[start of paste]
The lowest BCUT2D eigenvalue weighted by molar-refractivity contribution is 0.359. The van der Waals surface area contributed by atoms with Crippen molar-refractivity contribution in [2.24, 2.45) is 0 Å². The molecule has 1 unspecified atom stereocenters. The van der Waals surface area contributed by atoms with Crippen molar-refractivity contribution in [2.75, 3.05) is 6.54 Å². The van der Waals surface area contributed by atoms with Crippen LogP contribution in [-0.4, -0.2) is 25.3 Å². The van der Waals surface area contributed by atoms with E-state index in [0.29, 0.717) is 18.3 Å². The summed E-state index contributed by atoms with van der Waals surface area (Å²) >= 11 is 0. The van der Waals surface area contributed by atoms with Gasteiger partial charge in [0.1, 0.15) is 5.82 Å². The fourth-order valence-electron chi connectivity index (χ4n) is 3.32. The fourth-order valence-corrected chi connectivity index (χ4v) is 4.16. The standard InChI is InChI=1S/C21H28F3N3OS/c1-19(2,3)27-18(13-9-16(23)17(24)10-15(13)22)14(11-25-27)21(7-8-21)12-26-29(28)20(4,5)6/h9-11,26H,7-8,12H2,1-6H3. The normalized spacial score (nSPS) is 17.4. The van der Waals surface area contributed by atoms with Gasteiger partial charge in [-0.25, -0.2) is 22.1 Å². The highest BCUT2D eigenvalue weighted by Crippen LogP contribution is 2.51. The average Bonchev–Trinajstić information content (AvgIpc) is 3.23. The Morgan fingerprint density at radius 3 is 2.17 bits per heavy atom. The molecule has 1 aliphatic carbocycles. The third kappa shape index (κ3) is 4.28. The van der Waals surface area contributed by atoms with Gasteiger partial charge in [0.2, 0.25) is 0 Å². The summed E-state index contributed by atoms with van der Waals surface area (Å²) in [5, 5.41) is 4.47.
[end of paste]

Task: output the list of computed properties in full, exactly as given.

The lowest BCUT2D eigenvalue weighted by molar-refractivity contribution is 0.359. The van der Waals surface area contributed by atoms with Crippen molar-refractivity contribution in [2.24, 2.45) is 0 Å². The molecule has 1 unspecified atom stereocenters. The van der Waals surface area contributed by atoms with Crippen molar-refractivity contribution in [2.75, 3.05) is 6.54 Å². The van der Waals surface area contributed by atoms with Crippen LogP contribution in [-0.4, -0.2) is 25.3 Å². The van der Waals surface area contributed by atoms with E-state index in [0.29, 0.717) is 18.3 Å². The summed E-state index contributed by atoms with van der Waals surface area (Å²) >= 11 is 0. The van der Waals surface area contributed by atoms with Gasteiger partial charge in [0.1, 0.15) is 5.82 Å². The fourth-order valence-electron chi connectivity index (χ4n) is 3.32. The fourth-order valence-corrected chi connectivity index (χ4v) is 4.16. The standard InChI is InChI=1S/C21H28F3N3OS/c1-19(2,3)27-18(13-9-16(23)17(24)10-15(13)22)14(11-25-27)21(7-8-21)12-26-29(28)20(4,5)6/h9-11,26H,7-8,12H2,1-6H3. The normalized spacial score (nSPS) is 17.4. The van der Waals surface area contributed by atoms with Gasteiger partial charge in [-0.25, -0.2) is 22.1 Å². The highest BCUT2D eigenvalue weighted by Crippen LogP contribution is 2.51. The average Bonchev–Trinajstić information content (AvgIpc) is 3.23. The Morgan fingerprint density at radius 3 is 2.17 bits per heavy atom. The molecule has 1 aliphatic carbocycles. The third kappa shape index (κ3) is 4.28. The van der Waals surface area contributed by atoms with Gasteiger partial charge in [0.2, 0.25) is 0 Å². The summed E-state index contributed by atoms with van der Waals surface area (Å²) in [5, 5.41) is 4.47.